Mathematically proficient students start by explaining to themselves the meaning of a problem and looking for entry points to its solution. They analyze givens, constraints, relationships, and goals. They make conjectures about the form and meaning of the solution and plan a solution pathway rather than simply jumping into a solution attempt. They consider analogous problems, and try special cases and simpler forms of the original problem in order to gain insight into its solution. They monitor and evaluate their progress and change course if necessary. Older students might, depending on the context of the problem, transform algebraic expressions or change the viewing window on their graphing calculator to get the information they need. Mathematically proficient students can explain correspondences between equations, verbal descriptions, tables, and graphs or draw diagrams of important features and relationships, graph data, and search for regularity or trends. Younger students might rely on using concrete objects or pictures to help conceptualize and solve a problem. Mathematically proficient students check their answers to problems using a different method, and they continually ask themselves, “Does this make sense?” They can understand the approaches of others to solving complex problems and identify correspondences between different approaches.

  • MP 2: Reason abstractly and quantitatively.

    MP 2: Reason abstractly and quantitatively.

    Mathematically proficient students make sense of quantities and their relationships in problem situations. They bring two complementary abilities to bear on problems involving quantitative relationships: the ability to decontextualize—to abstract a given situation and represent it symbolically and manipulate the representing symbols as if they have a life of their own, without necessarily attending to their referents—and the ability to contextualize, to pause as needed during the manipulation  process in order to probe into the referents for the symbols involved. Quantitative reasoning entails habits of creating a coherent representation of the problem at hand; considering the units involved; attending to the meaning of quantities, not just how to compute them; and knowing and flexibly using different properties of operations and objects.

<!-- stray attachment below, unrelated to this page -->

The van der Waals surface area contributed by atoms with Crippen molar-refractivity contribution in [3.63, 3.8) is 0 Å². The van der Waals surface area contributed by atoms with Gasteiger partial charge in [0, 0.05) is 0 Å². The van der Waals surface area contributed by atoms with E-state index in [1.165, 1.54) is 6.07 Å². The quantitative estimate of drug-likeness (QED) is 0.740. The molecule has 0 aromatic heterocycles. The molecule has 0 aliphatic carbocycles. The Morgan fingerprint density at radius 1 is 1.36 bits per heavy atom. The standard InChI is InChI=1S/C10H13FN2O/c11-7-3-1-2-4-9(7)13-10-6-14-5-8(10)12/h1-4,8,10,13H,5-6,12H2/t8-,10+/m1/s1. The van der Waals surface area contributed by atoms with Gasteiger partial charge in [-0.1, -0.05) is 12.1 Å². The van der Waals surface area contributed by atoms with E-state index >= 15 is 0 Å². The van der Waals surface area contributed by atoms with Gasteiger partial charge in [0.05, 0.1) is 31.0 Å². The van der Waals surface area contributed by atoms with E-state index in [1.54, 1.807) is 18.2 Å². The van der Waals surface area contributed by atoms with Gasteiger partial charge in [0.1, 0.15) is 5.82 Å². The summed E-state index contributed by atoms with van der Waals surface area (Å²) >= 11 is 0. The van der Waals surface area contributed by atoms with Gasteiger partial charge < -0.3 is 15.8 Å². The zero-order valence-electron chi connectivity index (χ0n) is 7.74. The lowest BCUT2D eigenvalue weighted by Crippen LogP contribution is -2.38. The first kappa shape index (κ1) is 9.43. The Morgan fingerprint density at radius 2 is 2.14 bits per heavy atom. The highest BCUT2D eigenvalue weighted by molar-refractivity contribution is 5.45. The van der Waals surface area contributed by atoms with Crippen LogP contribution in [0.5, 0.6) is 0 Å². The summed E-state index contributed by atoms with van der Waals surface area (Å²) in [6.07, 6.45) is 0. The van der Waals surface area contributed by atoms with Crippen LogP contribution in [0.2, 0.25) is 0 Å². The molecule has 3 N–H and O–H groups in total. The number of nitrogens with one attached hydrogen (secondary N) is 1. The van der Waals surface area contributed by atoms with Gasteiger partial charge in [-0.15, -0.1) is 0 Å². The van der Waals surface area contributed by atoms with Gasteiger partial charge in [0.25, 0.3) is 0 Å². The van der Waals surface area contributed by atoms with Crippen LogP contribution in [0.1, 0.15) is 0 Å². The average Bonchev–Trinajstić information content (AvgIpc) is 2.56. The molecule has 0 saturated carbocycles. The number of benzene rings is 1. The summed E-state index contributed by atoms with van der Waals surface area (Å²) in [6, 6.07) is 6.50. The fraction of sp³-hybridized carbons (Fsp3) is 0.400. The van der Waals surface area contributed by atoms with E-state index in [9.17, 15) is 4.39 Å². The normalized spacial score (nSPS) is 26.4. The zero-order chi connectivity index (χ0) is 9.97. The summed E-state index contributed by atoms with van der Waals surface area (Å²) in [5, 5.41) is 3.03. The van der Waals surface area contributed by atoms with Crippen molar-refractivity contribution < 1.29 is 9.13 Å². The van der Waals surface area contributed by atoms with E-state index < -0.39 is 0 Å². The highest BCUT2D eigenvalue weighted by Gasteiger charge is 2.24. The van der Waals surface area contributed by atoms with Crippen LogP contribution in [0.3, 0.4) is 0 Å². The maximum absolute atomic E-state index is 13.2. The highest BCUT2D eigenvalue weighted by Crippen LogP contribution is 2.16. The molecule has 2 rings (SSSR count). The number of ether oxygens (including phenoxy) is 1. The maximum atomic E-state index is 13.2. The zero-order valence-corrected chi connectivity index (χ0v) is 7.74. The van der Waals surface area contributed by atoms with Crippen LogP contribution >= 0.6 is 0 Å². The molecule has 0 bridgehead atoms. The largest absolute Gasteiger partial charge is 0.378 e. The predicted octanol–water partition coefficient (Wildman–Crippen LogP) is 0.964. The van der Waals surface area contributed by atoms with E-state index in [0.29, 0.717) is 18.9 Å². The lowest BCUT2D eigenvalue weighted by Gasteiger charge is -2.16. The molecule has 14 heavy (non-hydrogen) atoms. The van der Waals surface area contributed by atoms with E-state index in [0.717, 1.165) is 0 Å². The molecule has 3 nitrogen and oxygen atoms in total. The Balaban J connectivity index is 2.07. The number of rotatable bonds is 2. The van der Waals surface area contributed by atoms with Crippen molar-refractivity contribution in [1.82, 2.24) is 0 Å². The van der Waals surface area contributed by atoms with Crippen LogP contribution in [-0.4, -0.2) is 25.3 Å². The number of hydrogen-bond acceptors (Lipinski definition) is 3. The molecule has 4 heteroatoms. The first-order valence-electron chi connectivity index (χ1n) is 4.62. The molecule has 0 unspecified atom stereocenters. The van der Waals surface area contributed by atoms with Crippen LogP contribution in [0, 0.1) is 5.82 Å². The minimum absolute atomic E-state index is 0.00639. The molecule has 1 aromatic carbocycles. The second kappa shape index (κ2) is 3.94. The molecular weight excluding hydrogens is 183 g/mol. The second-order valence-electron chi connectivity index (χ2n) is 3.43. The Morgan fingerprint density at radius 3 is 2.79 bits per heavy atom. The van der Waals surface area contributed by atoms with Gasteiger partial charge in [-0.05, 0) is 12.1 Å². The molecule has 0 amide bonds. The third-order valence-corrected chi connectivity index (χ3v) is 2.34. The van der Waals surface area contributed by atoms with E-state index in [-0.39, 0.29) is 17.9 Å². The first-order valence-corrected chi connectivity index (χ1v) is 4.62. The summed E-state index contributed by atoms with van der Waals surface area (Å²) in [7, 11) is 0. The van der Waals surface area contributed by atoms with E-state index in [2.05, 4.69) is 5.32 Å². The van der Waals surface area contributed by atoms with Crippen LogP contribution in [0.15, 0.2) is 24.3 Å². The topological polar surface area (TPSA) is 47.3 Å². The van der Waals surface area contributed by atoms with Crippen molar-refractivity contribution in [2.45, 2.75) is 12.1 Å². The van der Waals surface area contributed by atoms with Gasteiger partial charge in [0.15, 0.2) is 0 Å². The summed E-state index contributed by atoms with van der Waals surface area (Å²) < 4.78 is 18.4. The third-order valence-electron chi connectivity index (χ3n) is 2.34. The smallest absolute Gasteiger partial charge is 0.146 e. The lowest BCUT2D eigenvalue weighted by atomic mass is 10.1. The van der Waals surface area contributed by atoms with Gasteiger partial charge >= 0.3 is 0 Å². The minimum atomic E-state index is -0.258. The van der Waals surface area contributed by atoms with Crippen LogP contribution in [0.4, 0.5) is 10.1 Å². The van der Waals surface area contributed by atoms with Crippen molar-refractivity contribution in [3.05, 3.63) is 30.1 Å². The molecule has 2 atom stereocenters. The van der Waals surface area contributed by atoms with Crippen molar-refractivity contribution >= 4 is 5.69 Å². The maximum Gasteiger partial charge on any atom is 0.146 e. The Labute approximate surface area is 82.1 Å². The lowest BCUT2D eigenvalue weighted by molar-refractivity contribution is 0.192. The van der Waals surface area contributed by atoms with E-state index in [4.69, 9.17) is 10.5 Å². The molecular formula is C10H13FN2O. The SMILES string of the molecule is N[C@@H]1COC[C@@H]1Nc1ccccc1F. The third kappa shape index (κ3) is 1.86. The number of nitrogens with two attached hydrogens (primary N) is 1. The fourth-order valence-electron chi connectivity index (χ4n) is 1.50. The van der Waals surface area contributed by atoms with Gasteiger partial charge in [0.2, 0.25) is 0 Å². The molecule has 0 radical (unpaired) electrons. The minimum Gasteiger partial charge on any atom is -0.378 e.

• MP 3: Construct viable arguments and critique the reasoning of others.

    MP 3: Construct viable arguments and critique the reasoning of others.

    Mathematically proficient students understand and use stated assumptions, definitions, and previously established results in constructing arguments. They make conjectures and build a logical progression of statements to explore the truth of their  conjectures. They are able to analyze situations by breaking them into cases, and can recognize and use counterexamples. They justify their conclusions, communicate them to others, and respond to the arguments of others. They reason inductively about data, making plausible arguments that take into account the context from which the data arose. Mathematically proficient students are also able to compare the effectiveness of two plausible arguments, distinguish correct logic or reasoning from that which is flawed, and—if there is a flaw in an argument—explain what it is. Elementary students can construct arguments using concrete referents such as objects, drawings, diagrams, and actions. Such arguments can make sense and be correct, even though  they are not generalized or made formal until later grades. Later, students learn to determine domains to which an argument applies. Students at all grades can listen or read the arguments of others, decide whether they make sense, and ask useful questions to clarify or improve the arguments.